How to Use and Understand the Guidelines

How to Use and Understand the Guidelines

Scope and what the guidelines address

The 2018 guidelines on the primary care of adults with intellectual and developmental disabilities (IDD) aim to help family physicians and other providers of primary care to make informed decisions with their patients with IDD and the patients’ caregivers. The focus is on health issues that are specific to adults with IDD. These tend to be overlooked because they can vary from what is encountered in other patients.

Emphasis is placed on measures to avoid occurrence of health disorders (primary prevention) and to detect disorders early for effective intervention (secondary prevention). Some new guidelines also address monitoring the health of patients who are living with chronic physical or mental health conditions to mitigate symptoms and avoid additional complications (tertiary prevention). Adults with IDD experience high rates of chronic diseases. They might not have the skills and support needed for self-care.

Types of knowledge

The guideline recommendations are based on four different types of knowledge: empirical knowledge; knowledge about the health care ecosystem; clinical expert knowledge; and experiential knowledge. Each type of knowledge has two subtypes as defined below. The types of knowledge are the basis for the strength of recommendation as described in the section Strength of recommendation below.

Blue and grey circles indicate different category subtypes. Half circles or indicate that the studies pertain to the background for the guideline. In each category, only the top ranking is shown and in the following priority of highest to lowest: . Tools and other practical resources are not categorized.

Knowledge of the outcome of exposure or intervention acquired from:


experimental studies (eg, RCT) and systematic review or meta-analysis of such studies;


observational studies (eg, case report, case-control, cross-sectional or cohort/longitudinal studies) or systematic review and meta-analysis of such studies.

Knowledge, usually descriptive or employing population-level data, regarding illness prevalence, patient or caregiver characteristics, environmental or socio-economic factors, availability or use of health care resources and services. Such studies use:


Canadian data;


non-Canadian data.

Knowledge, including skills, acquired through clinical practice. It can be elicited using qualitative approaches (eg, surveys, focus groups). It includes consensus guidelines, framing statements, position papers or topic reviews developed:


through an explicit consensus process (eg, systematic review, synthesis of knowledge, consultation or discussion);


without an explicit consensus process.

Reflections on experiences of a health condition, care approach, intervention or health care system derived from:


patients with IDD or caregivers;


other informants.

Strength of Recommendation

These guidelines outline standards of care for which there is a good basis in current knowledge. Other factors, however, were considered for deciding whether a proposed action is “strongly recommended” or “recommended”, including availability and use of resources.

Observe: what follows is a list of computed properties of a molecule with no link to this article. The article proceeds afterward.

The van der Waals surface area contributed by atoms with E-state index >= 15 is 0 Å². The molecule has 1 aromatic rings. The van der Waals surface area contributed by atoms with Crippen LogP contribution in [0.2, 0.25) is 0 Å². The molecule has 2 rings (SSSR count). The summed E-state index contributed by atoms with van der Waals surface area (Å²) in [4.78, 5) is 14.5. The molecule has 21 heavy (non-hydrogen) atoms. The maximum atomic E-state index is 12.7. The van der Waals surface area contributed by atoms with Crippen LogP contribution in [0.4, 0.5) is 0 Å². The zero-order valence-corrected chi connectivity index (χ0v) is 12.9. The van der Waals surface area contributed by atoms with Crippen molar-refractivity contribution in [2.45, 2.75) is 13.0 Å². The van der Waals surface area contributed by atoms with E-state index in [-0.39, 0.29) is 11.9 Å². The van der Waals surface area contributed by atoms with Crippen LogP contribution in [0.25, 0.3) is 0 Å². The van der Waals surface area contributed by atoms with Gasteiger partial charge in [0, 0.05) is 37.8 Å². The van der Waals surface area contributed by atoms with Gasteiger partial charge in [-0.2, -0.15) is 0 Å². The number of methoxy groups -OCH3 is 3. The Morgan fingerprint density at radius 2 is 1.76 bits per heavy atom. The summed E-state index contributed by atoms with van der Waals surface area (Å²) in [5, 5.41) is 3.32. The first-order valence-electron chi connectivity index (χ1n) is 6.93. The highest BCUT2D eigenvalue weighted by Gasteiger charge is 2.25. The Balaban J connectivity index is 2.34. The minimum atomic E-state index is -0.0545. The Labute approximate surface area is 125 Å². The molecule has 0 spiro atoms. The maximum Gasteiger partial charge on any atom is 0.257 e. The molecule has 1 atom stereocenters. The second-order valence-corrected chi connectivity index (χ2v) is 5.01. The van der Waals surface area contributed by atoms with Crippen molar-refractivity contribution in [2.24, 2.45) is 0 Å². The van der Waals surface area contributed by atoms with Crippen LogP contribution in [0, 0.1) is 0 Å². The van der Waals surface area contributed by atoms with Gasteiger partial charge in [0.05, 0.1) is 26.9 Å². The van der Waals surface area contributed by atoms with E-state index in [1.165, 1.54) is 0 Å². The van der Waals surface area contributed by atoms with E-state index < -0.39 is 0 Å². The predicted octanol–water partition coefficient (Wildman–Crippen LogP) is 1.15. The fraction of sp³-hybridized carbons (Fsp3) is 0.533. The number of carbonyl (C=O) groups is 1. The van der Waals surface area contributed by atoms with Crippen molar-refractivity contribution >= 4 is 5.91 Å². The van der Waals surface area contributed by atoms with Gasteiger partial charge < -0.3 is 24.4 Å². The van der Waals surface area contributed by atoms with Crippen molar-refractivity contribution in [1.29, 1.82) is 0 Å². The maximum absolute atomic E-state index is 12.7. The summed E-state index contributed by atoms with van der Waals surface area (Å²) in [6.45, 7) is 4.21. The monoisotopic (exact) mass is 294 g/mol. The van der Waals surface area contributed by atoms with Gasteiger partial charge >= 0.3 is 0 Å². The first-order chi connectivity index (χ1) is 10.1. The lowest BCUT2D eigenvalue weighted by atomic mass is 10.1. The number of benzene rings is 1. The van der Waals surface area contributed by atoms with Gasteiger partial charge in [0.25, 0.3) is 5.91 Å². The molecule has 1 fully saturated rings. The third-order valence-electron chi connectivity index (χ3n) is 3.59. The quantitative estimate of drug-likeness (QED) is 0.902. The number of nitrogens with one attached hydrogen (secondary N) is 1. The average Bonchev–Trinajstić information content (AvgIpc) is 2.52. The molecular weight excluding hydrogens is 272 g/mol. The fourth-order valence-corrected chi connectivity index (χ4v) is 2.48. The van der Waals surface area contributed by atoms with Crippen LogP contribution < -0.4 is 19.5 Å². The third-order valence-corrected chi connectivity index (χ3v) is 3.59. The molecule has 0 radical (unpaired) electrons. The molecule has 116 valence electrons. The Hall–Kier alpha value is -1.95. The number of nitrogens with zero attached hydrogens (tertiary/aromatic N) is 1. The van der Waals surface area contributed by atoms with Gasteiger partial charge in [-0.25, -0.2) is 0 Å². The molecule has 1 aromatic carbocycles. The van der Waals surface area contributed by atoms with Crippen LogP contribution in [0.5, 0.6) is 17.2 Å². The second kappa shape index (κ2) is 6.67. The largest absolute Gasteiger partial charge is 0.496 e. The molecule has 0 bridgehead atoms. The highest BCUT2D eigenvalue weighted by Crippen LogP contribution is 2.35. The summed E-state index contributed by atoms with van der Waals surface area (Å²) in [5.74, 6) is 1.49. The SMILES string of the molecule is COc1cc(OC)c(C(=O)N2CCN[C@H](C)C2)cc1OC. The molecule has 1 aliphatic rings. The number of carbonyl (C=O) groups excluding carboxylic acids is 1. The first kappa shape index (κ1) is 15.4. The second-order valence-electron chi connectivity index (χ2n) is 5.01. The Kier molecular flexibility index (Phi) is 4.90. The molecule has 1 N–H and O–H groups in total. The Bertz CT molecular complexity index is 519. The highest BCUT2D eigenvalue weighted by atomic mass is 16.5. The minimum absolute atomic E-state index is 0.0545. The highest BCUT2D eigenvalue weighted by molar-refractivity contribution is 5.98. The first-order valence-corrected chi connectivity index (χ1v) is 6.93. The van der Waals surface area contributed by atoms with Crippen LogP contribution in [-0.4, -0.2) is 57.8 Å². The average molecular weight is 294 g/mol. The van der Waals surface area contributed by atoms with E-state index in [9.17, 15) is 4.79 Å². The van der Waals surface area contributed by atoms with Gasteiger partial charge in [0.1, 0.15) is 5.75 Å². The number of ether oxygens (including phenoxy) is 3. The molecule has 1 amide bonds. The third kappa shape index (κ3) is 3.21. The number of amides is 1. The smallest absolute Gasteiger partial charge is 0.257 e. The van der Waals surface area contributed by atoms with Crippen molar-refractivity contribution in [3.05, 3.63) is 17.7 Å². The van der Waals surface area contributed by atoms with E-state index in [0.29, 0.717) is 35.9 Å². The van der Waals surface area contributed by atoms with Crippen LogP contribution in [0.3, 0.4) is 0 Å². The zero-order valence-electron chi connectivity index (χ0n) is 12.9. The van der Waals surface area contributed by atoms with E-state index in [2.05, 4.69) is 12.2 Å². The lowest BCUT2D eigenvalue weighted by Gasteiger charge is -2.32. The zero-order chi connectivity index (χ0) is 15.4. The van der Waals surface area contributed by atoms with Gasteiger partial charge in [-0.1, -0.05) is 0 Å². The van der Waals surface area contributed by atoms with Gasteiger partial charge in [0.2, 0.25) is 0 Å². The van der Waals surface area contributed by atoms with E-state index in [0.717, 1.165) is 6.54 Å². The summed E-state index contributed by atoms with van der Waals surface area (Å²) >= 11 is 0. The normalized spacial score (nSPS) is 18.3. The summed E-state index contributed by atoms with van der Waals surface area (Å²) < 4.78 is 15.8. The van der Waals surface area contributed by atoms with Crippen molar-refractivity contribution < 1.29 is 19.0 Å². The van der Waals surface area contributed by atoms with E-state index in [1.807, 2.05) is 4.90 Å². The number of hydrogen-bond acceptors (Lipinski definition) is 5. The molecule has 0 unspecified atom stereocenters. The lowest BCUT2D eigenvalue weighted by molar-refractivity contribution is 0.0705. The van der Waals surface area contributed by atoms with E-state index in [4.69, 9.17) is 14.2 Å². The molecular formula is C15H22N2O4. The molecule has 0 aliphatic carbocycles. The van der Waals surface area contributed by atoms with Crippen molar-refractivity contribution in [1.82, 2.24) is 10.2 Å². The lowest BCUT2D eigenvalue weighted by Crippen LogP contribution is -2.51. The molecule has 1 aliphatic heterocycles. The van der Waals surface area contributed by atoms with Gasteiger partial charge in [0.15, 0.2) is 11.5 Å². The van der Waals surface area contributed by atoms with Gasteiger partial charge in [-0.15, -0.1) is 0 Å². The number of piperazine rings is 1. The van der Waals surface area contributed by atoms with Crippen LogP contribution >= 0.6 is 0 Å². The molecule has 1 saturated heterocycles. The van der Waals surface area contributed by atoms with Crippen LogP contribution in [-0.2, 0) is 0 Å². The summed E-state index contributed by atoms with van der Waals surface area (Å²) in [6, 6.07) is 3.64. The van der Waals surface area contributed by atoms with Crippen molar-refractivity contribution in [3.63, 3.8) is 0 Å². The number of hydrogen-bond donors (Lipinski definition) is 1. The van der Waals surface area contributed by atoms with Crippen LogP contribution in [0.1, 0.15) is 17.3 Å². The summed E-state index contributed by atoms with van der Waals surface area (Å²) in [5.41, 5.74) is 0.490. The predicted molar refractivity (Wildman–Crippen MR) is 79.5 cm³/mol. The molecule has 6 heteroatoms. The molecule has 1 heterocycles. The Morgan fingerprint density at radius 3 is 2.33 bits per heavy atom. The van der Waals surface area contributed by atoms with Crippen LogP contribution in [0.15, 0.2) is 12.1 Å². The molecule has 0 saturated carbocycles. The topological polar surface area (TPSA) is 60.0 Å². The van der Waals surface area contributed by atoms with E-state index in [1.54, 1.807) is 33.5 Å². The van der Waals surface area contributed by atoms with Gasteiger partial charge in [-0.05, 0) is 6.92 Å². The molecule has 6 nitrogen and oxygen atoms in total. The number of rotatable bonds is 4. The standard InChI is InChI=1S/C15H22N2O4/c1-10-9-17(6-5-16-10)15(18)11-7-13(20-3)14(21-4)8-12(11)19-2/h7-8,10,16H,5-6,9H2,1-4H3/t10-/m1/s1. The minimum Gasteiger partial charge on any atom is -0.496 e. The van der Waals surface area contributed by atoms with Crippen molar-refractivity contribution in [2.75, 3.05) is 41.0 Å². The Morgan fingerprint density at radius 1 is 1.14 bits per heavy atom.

These recommendations were selected by 5 clinicians (family physicians and a psychiatrist) as the most important to promote in any clinical practice or recommendations that pertain to health issues that are most commonly overlooked in patients with IDD

 A strong recommendation is one that can be supported without qualification by family physicians and other health professionals providing primary care. They can be confident that all the following conditions apply:

  1. There are at least 3 types of knowledge supporting a recommendation or at least 2, one of which is in a category subtype indicated by a blue circle or .  This condition is taken to be an indication of the breadth, depth and special relevance of knowledge.
  2. There is a greater balance of anticipated medical benefit or positive clinical impact over risk of harm;
  3. Most people with IDD and their caregivers would find the intervention to be tolerable;
  4. The family physician or other primary care provider would typically have the resources (eg, time, materials, training, supports) to engage in the approach or offer the intervention, or would be able to accommodate or advocate for the approach or intervention.
  5. The approach or intervention is an effective use of resources, taking into consideration factors such as the impact on the time, priorities and out-of-pocket expenses of patients and their caregivers and the limits of the practice or health care system.

  These actions have a good basis in current knowledge.  Family physicians and other health professionals providing primary care will need more extensive discussion than usual, however, with patients with IDD and caregivers and/or consultation with other health professionals, ethicists or health care administrators before deciding to implement the guideline.

Implementation

The guideline recommendations sometimes refer to clinical resources that facilitate the implementation of a recommendation into clinical practice.

Implementing some guidelines might entail flexibility in managing resources or enabling patients and caregivers to access resources in the community to which they are entitled. The latter might involve promoting better distribution of resources in the health-care and social-services systems. These are competencies associated with being a health advocate, one of CanMEDS-Family Medicine roles of family physicians identified by College of Family Physicians of Canada.